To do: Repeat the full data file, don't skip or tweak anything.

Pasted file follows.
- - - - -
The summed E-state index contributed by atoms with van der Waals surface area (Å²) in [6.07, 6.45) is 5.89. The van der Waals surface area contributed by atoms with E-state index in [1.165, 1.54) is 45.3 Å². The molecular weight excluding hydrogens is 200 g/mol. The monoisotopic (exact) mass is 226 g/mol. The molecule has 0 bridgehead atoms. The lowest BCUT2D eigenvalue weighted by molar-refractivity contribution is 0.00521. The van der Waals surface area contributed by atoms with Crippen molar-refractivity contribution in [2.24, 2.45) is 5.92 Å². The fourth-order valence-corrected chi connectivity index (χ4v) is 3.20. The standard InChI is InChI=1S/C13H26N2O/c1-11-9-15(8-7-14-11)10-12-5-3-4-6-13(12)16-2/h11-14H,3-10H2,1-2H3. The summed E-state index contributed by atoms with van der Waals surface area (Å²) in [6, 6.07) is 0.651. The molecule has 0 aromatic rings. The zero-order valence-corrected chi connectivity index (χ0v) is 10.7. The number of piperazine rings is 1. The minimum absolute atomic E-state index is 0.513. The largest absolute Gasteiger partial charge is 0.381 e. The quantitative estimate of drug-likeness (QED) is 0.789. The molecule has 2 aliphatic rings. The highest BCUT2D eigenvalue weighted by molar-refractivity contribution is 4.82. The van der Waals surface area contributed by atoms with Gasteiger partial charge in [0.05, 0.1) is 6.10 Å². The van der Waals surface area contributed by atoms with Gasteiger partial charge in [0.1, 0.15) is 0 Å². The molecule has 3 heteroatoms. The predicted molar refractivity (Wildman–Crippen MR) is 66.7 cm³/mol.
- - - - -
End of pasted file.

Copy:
The summed E-state index contributed by atoms with van der Waals surface area (Å²) in [6.07, 6.45) is 5.89. The van der Waals surface area contributed by atoms with E-state index in [1.165, 1.54) is 45.3 Å². The molecular weight excluding hydrogens is 200 g/mol. The monoisotopic (exact) mass is 226 g/mol. The molecule has 0 bridgehead atoms. The lowest BCUT2D eigenvalue weighted by molar-refractivity contribution is 0.00521. The van der Waals surface area contributed by atoms with Crippen molar-refractivity contribution in [2.24, 2.45) is 5.92 Å². The fourth-order valence-corrected chi connectivity index (χ4v) is 3.20. The standard InChI is InChI=1S/C13H26N2O/c1-11-9-15(8-7-14-11)10-12-5-3-4-6-13(12)16-2/h11-14H,3-10H2,1-2H3. The summed E-state index contributed by atoms with van der Waals surface area (Å²) in [6, 6.07) is 0.651. The molecule has 0 aromatic rings. The zero-order valence-corrected chi connectivity index (χ0v) is 10.7. The number of piperazine rings is 1. The minimum absolute atomic E-state index is 0.513. The largest absolute Gasteiger partial charge is 0.381 e. The quantitative estimate of drug-likeness (QED) is 0.789. The molecule has 2 aliphatic rings. The highest BCUT2D eigenvalue weighted by molar-refractivity contribution is 4.82. The van der Waals surface area contributed by atoms with Gasteiger partial charge in [0.05, 0.1) is 6.10 Å². The van der Waals surface area contributed by atoms with Gasteiger partial charge in [0.1, 0.15) is 0 Å². The molecule has 3 heteroatoms. The predicted molar refractivity (Wildman–Crippen MR) is 66.7 cm³/mol.